But commacentric grammarians do raise a few salient points. Commas and the rules for their use exist for a reason, and if we want the reading public to understand our work, we need to follow them.
I am a decent structural editor, but I don’t claim to have any special knowledge about commas.
However, I do know a couple of things:
- Never insert commas “where you take a breath” because everyone breathes differently.
- Do not insert commas where you think it should pause, because every reader sees the narrative differently.
Commas are the rules of the road for writing. They are the universally acknowledged pausing and joining symbol. Readers expect to find their pauses between clauses and commas are sometimes the signifiers of those pauses.
One rule I had to unlearn the first time I sent my work to a professional line editor:
- Do not place a comma before ‘because’ unless the information that follows is necessary to the sentence.
What? That’s not what I was taught in school!
The Chicago Manual Online gives this example (and I quote):
He didn’t run, because he was afraid.
He didn’t run because he was afraid.
In the first sentence, “because he was afraid” isn’t necessary. The main thing is that he didn’t run, and the reason is incidental. The second sentence, which omits the comma, is unclear. It might mean that he ran, but fear was not the reason he did so.
Mignon Fogarty, the Grammar Girl, explains this well. “You don’t automatically put a comma before the word because, but sometimes you need a comma there to make sure your meaning is clear.”
We do use commas to set off introductory clauses:
- In the first sentence, “because he was afraid” isn’t necessary.
I italicized the introductory clause in the above sentence to show that it is not a stand-alone sentence. This clause introduces the clause that follows it, and its meaning is dependent on that following clause.
Another thing I had to unlearn:
- Do not automatically place a comma before the conjunction ‘and.’
Compound sentences combine two separate ideas (clauses) into one compact package. A comma should be placed before a conjunction only if it is at the beginning of an independent clause. So use the comma before the conjunction (and, but, or) if the clauses are actually standalone sentences. If one of them is not a standalone sentence, it is a dependent clause, and you do not add the comma.
Take these two sentences: She is a great basketball player. She prefers swimming.
- If we combine them this way we add a comma: She is a great basketball player, but she prefers swimming.
- If we combine them this way, we don’t: She is a great basketball player but prefers swimming.
I hear you saying, “Now wait a minute! Mrs. Downing very clearly taught us to use commas to join clauses, and she was right.”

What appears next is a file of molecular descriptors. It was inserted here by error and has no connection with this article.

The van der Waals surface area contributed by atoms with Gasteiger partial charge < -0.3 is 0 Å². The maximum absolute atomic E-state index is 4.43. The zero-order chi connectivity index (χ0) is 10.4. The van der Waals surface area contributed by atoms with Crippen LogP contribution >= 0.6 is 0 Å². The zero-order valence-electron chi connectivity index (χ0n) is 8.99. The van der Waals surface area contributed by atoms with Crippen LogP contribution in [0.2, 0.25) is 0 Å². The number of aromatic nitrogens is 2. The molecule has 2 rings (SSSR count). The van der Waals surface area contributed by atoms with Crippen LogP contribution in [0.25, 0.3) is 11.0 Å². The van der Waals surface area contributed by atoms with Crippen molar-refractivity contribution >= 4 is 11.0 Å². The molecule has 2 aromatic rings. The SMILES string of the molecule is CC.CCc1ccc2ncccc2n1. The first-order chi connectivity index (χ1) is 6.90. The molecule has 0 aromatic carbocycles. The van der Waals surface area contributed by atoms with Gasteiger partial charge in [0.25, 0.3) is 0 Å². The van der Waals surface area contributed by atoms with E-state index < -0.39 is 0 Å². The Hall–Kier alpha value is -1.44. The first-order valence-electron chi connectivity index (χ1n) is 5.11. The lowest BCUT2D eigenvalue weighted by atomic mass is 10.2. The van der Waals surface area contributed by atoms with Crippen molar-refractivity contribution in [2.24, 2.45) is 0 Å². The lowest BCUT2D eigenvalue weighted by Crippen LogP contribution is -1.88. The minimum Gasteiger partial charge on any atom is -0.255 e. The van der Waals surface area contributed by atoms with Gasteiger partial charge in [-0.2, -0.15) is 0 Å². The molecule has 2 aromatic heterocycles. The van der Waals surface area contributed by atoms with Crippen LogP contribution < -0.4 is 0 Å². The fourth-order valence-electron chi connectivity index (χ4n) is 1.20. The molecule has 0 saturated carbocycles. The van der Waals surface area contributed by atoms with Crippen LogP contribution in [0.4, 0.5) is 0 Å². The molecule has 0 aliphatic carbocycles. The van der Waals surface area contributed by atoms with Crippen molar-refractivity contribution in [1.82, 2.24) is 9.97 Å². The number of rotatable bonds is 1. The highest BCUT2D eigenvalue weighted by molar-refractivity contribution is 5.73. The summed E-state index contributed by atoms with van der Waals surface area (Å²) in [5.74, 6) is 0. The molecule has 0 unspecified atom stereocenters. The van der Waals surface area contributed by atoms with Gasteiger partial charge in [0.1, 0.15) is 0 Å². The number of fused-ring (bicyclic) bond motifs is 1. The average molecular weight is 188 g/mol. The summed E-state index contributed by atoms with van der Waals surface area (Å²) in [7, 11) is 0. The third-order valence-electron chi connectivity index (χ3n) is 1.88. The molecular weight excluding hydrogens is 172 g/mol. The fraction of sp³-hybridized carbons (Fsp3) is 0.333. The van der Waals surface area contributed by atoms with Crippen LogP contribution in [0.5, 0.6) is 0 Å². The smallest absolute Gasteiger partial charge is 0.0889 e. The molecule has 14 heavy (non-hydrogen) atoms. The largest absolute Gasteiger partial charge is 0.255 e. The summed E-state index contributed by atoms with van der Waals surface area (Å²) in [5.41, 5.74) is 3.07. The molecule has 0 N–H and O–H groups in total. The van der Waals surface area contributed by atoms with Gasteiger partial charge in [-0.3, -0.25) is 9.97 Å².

I’m sorry, but Mrs. Downing probably explained that. It just didn’t stick in your memory.
Two complete ideas can be joined with ‘and.’ Did I just contradict myself?
Think of it like a list: if there are only two things (or ideas) in a list, they do not need to be separated by a comma. If there are more than two ideas, the comma should be used to separate them, with a comma preceding the word ‘and’ before the final item/idea.
Dogs, cats, rabbits, and birds.
Oh YES, we DO use serial commas to prevent confusion! You’ve all seen the meme:
One of my favorite personal failings is the notorious comma splice. Apparently it’s bad form to join two independent clauses with a simple comma. This error is called a comma splice.
I have it on good authority that a comma splice will not cause a tear in the space-time continuum. But since this breach of humanity occasionally sends commacentrics into a frothing frenzy, we will use the conjunction and give these poor wretches a break.
From Wikipedia, the fount of all knowledge: “A comma splice is the use of a comma to join two independent clauses. For example: It is nearly half past five, we cannot reach town before dark. Although acceptable in some languages and compulsory in others (e.g., Bulgarian or French), comma splices are usually considered style errors in English.”
Consistency is critical. UK usage can vary from US usage in some ways. Find a style guide that you can understand and consult it. Once you have a guide you can work with, use those suggestions consistently in all your work.
I use the Chicago Manual of Style for my work because I am a US citizen, and for creative writing, this is the most comprehensive manual and is what publishers and editors use. If you are strapped for cash, you can often buy secondhand copies of this manual through Amazon.
Commas can easily get out of control for me because I have a tendency to hit the comma key whenever I pause in my thinking when I am in the first draft phase. At that point, I am more concerned with just getting the words down than I am form and style.
However, proper form and style must come into play when we get into the later drafts. Using established protocols for punctuation is important if you want your readers to understand what you meant when you wrote that amazing piece of literature.